Dávid Vitézy, previous chief of BKK, has plans to introduce his Vision Zero Budapest program on Oslo’s example. Thanks to the significant decreasing of traffic in the Norwegian capital, the number of fatal victims of road accidents has dropped to almost zero. Almost 50 people die from road accidents in Budapest each year.

While in 1975 there were 41 people killed in road accidents, in 2019 one person died because of them, who drove his minivan into the railing next to the tram stop in Oslo, Vitézy wrote in a Facebook post, based on an Aftenposten article. It was the first time since WWII that no one from the group most affected by road accidents – children under 15, a single cyclist, a single pedestrian – was a victim of one in Norway’s capital in 2019. They are the ones most endangered by the car-centric city developments, because of the missing crosswalks, sidewalks, cyclist lanes, too high-speed limits and wide lanes. 35-40 per cent of victims in Hungary are either pedestrians or cyclists, while accidents are caused by passenger vehicle drivers 85 per cent of the time, reports Index.

According to Vitézy, Oslo’s low number of victims is due to their active decrease of traffic, the goal of which is specifically to lower the number of fatal and seriously injured victims of road accidents to zero. Many cities call this the Vision Zero project. Many roads were blocked off from cars in Oslo to achieve this, and in their place pedestrian streets and bicycle lanes were built. Seven hundred parking spaces in streets were removed from the capital, recognising that cheap public parking is part of the problem. The prices were raised. Passing traffic was mostly pushed out of the city centre, and the freed space was used to build new bus lanes and safer bicycle lanes, in just a few years. On main roads, the speed limits were lowered. Drivers pay more attention, drive more slowly and defensively on roads that do not tempt them to speed.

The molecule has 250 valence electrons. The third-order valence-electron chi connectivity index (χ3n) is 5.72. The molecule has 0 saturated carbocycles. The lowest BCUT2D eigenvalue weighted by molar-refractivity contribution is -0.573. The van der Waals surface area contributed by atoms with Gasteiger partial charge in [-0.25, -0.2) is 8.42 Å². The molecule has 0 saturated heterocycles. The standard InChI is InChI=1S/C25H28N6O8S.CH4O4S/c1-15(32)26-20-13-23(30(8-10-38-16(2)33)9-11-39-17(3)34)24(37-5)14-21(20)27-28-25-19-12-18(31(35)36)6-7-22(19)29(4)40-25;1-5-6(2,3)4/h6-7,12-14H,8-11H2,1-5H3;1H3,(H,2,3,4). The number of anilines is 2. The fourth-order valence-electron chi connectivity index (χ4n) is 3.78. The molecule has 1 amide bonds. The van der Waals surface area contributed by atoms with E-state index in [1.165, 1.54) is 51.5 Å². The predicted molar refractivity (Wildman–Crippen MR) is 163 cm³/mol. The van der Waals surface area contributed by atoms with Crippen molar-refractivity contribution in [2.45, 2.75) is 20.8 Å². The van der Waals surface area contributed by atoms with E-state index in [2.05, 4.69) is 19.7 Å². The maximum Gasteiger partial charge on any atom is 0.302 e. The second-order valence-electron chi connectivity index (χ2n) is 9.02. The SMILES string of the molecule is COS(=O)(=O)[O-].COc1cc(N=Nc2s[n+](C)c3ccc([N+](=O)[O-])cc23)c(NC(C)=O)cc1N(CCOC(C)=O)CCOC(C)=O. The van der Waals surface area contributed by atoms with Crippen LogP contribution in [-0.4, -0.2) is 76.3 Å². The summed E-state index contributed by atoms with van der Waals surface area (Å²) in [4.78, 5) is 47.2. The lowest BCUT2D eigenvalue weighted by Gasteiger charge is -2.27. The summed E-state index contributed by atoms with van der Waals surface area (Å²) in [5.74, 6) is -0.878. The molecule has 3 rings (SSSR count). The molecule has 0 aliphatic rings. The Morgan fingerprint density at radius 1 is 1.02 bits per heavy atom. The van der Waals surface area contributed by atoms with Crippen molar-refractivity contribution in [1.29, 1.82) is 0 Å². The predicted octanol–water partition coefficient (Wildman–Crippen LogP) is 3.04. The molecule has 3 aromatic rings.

The decrease of traffic in Budapest is usually brought up in relation with environment protection and climate change, although the lowering of the number of accidents and number of fatal or seriously injured victims should be just as significant. The roads, the distribution of public places, the width of lanes, properly wide bicycle lanes all play into how safe the city is, and how tempted people are to get into their cars, and if they do, how tempted they are to speed.
According to KSH’s 2019 data, while Budapest is only 2.5 times bigger than Oslo, the number of people who died on the roads was 35 times higher in the first three quarters of the year than in Norway’s capital. In 2018 there were 49 people killed on the roads and 819 who were seriously injured. Vienna is similar in size to Budapest, but the number of victims was a third of the Hungarian capital’s. One in 36,000 people die in road accidents, that means people from Budapest are twice more likely to die so than Londoners, three times more likely than Viennese people and 20 times more likely than the people of Oslo. Vitézy believes it is time to start the Vision Zero Budapest project.

Source: https://index.hu/

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